Museums are currently under pressure to take actionable steps towards diversity, equality and hiring employees of color in the workplace amid the ongoing Black Lives Matter demonstrations across the United States. Institutions have released public statements in the past few weeks, voicing their commitments to racial equality and detesting police brutality since the murder of George Floyd in Minneapolis and other violence against Black Americans by police officers. However, some have described these recent museum statements as “hollow” and called out the lack of diversity in their longstanding hiring practices, programming and permanent collections.
An open protest letter was recently issued by current and former employees of New York museums — such as the Solomon R. Guggenheim Museum, the Museum of Modern Art, and The Metropolitan Museum of Art — urging these institutions to rectify in-house racial disparities, review “terminations both voluntary and involuntary” involving employees of color, adopt a “zero-tolerance” policy for “racially-charged” statements by staff members, and other demands.
The letter, signed by over 200 people, states: “We write to inform you that we will no longer tolerate your blatant disrespect and egregious acts of white violence toward black/brown employees that reflect the oppressive tactics to keep black/brown employees maintained and subordinated.” The letter also cites the seemingly obtuse and ubiquitous phrasing found across museum responses in regards to the protests: “The repeated response of ‘we have a lot of work to do’ coupled with the lack of any real change can no longer be considered a failure, but an insult. This insult is further compounded by the lackadaisical response to our growing frustration from institutions, which receive tax payer funds or sit on city/state-owned property.”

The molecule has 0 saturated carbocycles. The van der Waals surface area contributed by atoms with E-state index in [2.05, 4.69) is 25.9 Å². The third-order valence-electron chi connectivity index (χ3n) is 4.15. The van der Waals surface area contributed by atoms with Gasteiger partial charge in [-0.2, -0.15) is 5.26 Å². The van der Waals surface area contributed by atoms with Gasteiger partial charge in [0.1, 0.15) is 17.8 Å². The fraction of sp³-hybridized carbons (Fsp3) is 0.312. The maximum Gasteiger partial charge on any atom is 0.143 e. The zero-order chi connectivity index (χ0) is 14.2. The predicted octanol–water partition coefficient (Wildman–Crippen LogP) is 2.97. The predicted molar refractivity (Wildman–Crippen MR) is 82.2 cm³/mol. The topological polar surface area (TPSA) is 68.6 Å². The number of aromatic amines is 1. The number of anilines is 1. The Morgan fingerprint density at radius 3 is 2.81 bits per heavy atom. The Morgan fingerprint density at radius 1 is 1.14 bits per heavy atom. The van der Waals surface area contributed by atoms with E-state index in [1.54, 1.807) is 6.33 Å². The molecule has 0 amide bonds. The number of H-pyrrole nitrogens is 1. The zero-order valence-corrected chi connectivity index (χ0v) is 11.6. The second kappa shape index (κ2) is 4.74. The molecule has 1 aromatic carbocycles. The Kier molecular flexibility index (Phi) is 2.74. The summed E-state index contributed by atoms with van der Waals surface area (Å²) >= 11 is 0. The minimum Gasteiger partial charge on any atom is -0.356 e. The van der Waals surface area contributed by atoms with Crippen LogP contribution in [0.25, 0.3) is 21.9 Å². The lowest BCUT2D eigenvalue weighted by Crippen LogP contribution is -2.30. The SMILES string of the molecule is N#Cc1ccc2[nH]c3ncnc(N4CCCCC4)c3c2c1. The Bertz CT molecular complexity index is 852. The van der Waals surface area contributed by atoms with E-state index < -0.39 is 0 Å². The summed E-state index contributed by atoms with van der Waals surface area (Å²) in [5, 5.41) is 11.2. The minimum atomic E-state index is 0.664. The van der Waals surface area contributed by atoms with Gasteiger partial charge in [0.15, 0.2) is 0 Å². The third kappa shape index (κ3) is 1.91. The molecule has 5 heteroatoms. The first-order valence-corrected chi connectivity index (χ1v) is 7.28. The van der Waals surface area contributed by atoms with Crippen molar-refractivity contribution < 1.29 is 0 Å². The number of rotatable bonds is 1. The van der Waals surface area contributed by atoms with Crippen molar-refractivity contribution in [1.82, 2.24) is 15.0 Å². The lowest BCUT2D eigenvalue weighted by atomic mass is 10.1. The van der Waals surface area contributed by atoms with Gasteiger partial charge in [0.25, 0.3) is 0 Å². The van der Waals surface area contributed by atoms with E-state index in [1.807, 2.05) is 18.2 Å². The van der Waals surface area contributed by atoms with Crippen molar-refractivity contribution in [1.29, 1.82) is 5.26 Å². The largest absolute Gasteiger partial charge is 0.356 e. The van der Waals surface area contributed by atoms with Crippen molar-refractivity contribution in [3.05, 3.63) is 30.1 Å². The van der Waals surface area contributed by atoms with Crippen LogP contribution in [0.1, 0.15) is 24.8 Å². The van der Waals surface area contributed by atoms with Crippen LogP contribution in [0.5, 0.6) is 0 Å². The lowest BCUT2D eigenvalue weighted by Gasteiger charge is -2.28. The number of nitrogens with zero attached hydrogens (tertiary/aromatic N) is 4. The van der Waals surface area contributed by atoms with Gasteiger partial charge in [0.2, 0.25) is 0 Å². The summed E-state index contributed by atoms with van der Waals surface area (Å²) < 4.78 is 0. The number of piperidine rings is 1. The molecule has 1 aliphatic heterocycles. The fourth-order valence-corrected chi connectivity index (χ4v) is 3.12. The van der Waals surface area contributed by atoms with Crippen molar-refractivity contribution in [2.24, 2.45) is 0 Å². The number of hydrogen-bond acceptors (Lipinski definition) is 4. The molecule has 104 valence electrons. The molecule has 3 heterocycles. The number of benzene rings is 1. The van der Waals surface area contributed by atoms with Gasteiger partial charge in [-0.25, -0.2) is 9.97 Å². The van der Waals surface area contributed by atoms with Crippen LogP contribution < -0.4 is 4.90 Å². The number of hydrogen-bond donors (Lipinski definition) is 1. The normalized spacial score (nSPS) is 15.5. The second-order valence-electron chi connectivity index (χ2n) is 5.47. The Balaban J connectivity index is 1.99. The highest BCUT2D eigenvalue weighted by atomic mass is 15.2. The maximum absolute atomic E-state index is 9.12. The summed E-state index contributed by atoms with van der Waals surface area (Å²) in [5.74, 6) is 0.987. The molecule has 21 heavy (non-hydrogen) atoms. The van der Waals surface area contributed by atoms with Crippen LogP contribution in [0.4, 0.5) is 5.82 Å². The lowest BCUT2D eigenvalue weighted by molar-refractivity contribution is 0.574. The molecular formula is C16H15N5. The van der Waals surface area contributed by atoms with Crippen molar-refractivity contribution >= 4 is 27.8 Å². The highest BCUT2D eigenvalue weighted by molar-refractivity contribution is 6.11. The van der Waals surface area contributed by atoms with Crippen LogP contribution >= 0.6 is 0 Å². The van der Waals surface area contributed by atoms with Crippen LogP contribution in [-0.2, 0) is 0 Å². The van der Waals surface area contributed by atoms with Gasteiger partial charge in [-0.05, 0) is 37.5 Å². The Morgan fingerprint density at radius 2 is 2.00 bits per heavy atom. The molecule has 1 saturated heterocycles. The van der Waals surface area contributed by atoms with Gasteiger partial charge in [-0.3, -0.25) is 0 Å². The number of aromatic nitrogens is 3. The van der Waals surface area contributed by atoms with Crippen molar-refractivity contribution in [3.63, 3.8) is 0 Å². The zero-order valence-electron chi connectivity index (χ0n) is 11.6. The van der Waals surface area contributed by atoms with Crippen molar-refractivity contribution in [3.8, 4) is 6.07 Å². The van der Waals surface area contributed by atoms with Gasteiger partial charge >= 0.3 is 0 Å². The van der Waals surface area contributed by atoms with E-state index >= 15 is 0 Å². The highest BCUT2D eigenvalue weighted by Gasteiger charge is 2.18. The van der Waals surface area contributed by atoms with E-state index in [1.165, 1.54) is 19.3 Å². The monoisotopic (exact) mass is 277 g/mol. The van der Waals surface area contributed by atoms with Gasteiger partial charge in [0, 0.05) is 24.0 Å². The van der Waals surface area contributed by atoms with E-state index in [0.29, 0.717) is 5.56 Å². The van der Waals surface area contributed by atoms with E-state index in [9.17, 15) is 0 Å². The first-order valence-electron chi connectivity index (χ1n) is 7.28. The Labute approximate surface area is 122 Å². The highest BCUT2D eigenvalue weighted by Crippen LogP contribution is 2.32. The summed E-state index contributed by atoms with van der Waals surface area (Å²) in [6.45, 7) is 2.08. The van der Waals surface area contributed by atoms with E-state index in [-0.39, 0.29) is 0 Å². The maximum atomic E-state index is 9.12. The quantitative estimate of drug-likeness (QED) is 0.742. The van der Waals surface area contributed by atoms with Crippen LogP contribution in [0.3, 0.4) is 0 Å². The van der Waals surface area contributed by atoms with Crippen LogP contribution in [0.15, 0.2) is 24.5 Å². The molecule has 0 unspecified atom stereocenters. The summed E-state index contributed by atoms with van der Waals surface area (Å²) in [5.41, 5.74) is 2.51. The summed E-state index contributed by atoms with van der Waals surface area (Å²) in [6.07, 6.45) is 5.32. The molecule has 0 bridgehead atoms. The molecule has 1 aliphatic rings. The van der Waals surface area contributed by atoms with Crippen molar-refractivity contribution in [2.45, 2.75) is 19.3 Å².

The signatories are also requesting these institutions hire new board members to reflect New York’s racially diverse population. Apart from The Met, Guggenheim and MoMA, the other institutions represented among the signatories include the Metropolitan Opera, the Whitney Museum of American Art and the Brooklyn Museum, and many more. Read the full protest letter here.
In a recent report by The New York Times, a separate protest letter signed by “The Curatorial Department” at the Guggenheim was sent directly to the institution’s executive team this past Monday. The letter urged for change in the museum’s “inequitable work environment that enables racism, white supremacy, and other discriminatory practices.”
In other news, artists continue to release original artworks to stir up support with proceeds from their sales to benefit justice organizations including Black Lives Matter, Color of Change, and more.